Published: Wed, November 15, 2017
Health | By Jay Jacobs

FDA chief warns about kratom to treat opioid addiction

FDA chief warns about kratom to treat opioid addiction

The FDA is warning Americans to stay away from kratom, calling its use as an opioid replacement or to treat opioid withdrawals "extremely concerning" and citing 36 deaths connected to the substance, Reuters reports.

Leaves from the kratom tree, which grows in Southeast Asia and is distantly related to coffee plants, have been touted as a potential treatment for opioid withdrawal, among other conditions. It's taken recreationally for its euphoric effects, as a dietary supplement, to treat anxiety and depression, and more. Kratom use can also cause seizures, liver damage and withdrawal symptoms, the FDA said. He said that calls to USA poison control centers involving kratom increased 10-fold between 2010 and 2015, and that the herb is associated with side effects including seizures, liver damage and withdrawal symptoms.

The scientific research about kratom and its potential medical uses are very limited, but evidence of its risks are clear. "It's probably easier to "do it yourself" with kratom ordered over the internet than find - if it's available - and pay for FDA approved, doctor supervised treatment". And 36 deaths have been linked to kratom-containing products.

Tablets of the opioid-based Hydrocodone at a pharmacy in Portsmouth, Ohio, June 21, 2017.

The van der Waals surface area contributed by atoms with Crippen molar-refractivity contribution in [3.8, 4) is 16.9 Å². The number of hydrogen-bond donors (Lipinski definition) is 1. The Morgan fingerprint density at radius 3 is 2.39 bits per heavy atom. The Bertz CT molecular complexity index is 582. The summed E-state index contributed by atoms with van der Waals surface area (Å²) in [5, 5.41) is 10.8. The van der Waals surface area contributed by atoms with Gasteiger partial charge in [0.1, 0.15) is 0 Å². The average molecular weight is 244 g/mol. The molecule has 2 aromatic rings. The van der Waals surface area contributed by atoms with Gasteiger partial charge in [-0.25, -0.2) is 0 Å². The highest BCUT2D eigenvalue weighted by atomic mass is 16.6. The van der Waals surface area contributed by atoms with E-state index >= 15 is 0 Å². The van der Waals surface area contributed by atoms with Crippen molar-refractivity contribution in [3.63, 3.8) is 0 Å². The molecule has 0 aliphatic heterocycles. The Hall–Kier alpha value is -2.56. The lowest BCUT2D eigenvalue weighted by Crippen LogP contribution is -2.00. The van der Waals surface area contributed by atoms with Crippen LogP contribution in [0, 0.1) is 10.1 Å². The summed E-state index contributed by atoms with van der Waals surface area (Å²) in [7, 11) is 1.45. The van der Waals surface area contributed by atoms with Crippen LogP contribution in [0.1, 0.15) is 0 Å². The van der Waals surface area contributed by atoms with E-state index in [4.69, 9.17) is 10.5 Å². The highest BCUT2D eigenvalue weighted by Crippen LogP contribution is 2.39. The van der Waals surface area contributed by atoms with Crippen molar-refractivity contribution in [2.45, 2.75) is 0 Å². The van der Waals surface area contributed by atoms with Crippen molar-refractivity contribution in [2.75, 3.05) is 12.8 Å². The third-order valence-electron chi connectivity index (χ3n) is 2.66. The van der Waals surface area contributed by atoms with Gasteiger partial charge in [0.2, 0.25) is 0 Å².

So far, no marketer has tried "to properly develop a drug that includes kratom", Gottlieb said.

The FDA said that some of the adverse risks of opioids also appear with kratom use, including "abuse, addiction and in some cases, death".

In this photo illustration, capsules of the herbal supplement Kratom are seen on May 10, 2016 in Miami, Florida.

Past year the Drug Enforcement Administration planned to make kratom a Schedule I drug, a category that includes marijuana and LSD, but decided against it after an outcry of opposition. The DEA will review the FDA's assessment and make a determination, says DEA spokesperson Wade Sparks. Hundreds of shipments have already been detained and many are seized.

Kratom is banned in Australia, Malaysia, Myanmar, and Thailand and in several USA states - Alabama, Arkansas, Indiana, Tennessee, and Wisconsin.

Dozens of web sites sell kratom, but the FDA said it would exercise its jurisdiction over the product as an unapproved drug.

"I want to be clear on one fact: there are now no FDA-approved therapeutic uses of kratom", Gottlieb wrote.

Gottlieb said he was sympathetic but said distributors have to show that kratom does work as advertised. Currently, there appeared to be no companies reviewing kratom to be used for medicinal purposes.

Like this: